In the course of an otherwise interesting article on Individual Producer Responsibility (IPR), Tom Chervinsky makes a statistical boo-boo. See, I am mellowing. I didn’t call it package bashing.
Chervinsky is certainly not the first, and won’t be the last, to play footsie with the facts. He starts out well, observing that the percentage of waste that Ontario diverts from landfill has remained stagnant for the last 20 years. The most recent Statistics Canada survey (2012) pegged it at 24 per cent.
But then he asks us to compare Ontario’s low number with the claimed packaging recycling rates for Germany, the Netherlands, and the United Kingdom. Whoa already! You can’t compare the Ontario diversion rate for all wastes (paper, organics, white goods, electronics, construction, renovation, and demolition materials, plus tires and other stuff) with some countries’ claim for a single category such as packaging. You have to compare packaging rates with packaging rates.
And there, Ontario, and Canada, have a problem. Because we don’t know the current diversion or recycling rates for packaging in this country. The most comprehensive survey ever conducted specifically on packaging in Canada is now almost 20 years old. We can debate its validity today, and certainly there have been changes in packaging usage over the years (less glass and more plastics). In fact, this issue of packaging recycling rates in Canada is a well-travelled road. We have taken both Ontario and Canada’s Ministers of the Environment to task for similar misuse of available data in the past.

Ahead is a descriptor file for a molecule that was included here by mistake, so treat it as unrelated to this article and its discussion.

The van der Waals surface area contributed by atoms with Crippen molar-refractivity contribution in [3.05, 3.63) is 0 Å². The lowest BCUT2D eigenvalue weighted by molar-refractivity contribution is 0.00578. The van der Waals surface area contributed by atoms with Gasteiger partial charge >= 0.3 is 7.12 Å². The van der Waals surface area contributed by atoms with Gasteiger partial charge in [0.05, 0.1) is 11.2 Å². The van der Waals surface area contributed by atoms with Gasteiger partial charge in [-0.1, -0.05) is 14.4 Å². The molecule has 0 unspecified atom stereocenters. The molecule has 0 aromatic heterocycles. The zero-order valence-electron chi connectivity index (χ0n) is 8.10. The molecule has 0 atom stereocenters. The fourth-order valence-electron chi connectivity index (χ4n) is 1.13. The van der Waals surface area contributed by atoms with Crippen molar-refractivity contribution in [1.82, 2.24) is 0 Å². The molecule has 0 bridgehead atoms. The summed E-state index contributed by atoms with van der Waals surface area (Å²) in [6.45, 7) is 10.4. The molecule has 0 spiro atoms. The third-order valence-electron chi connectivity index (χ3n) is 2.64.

So what can we say about packaging recycling rates in Ontario or Canada? Our alternatives seem to be to quote the 1996 National Packaging Survey which estimated that over 70% of packaging was being re-used or recycled, and that industry (not households) was doing most of it (91%). Or we can apply those 1996 per capita rates to current populations while recognising the statistical cautions that arise in doing so.
But what we cannot do, as Mr. Chervinsky has done, is blindly assume that packaging‘s recycling rate is the same as that of all other materials in the waste stream (white goods, organics, tires). Besides, some data, and admittedly anecdotal evidence, suggests that Canada may, in fact, be doing as well as, if not better than, many of its European cousins on the packaging recycling front. But that’s a whole other blog.